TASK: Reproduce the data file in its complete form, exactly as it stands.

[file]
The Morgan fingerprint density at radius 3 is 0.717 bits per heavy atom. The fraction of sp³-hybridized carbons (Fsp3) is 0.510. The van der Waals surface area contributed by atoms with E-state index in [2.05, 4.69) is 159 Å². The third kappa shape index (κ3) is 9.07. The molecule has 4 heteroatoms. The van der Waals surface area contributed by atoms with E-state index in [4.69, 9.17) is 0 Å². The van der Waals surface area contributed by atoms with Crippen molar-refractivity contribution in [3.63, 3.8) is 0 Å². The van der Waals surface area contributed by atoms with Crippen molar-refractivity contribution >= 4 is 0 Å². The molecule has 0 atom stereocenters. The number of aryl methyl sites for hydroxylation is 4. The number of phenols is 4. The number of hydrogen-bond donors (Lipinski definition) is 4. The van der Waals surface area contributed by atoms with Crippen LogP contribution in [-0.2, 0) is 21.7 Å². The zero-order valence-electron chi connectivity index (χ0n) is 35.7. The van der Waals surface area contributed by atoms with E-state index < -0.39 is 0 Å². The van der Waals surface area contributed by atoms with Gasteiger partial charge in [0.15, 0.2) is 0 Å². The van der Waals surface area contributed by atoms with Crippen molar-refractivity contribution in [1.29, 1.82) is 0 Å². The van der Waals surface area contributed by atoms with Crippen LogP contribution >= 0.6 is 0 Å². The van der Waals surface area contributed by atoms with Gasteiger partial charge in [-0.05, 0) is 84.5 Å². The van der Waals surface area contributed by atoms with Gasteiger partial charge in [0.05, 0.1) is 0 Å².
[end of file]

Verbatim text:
The Morgan fingerprint density at radius 3 is 0.717 bits per heavy atom. The fraction of sp³-hybridized carbons (Fsp3) is 0.510. The van der Waals surface area contributed by atoms with E-state index in [2.05, 4.69) is 159 Å². The third kappa shape index (κ3) is 9.07. The molecule has 4 heteroatoms. The van der Waals surface area contributed by atoms with E-state index in [4.69, 9.17) is 0 Å². The van der Waals surface area contributed by atoms with Crippen molar-refractivity contribution in [3.63, 3.8) is 0 Å². The van der Waals surface area contributed by atoms with Crippen molar-refractivity contribution >= 4 is 0 Å². The molecule has 0 atom stereocenters. The number of aryl methyl sites for hydroxylation is 4. The number of phenols is 4. The number of hydrogen-bond donors (Lipinski definition) is 4. The van der Waals surface area contributed by atoms with Crippen LogP contribution in [-0.2, 0) is 21.7 Å². The zero-order valence-electron chi connectivity index (χ0n) is 35.7. The van der Waals surface area contributed by atoms with E-state index < -0.39 is 0 Å². The van der Waals surface area contributed by atoms with Gasteiger partial charge in [0.15, 0.2) is 0 Å². The van der Waals surface area contributed by atoms with Crippen molar-refractivity contribution in [1.29, 1.82) is 0 Å². The van der Waals surface area contributed by atoms with Crippen LogP contribution >= 0.6 is 0 Å². The van der Waals surface area contributed by atoms with Gasteiger partial charge in [-0.05, 0) is 84.5 Å². The van der Waals surface area contributed by atoms with Gasteiger partial charge in [0.05, 0.1) is 0 Å².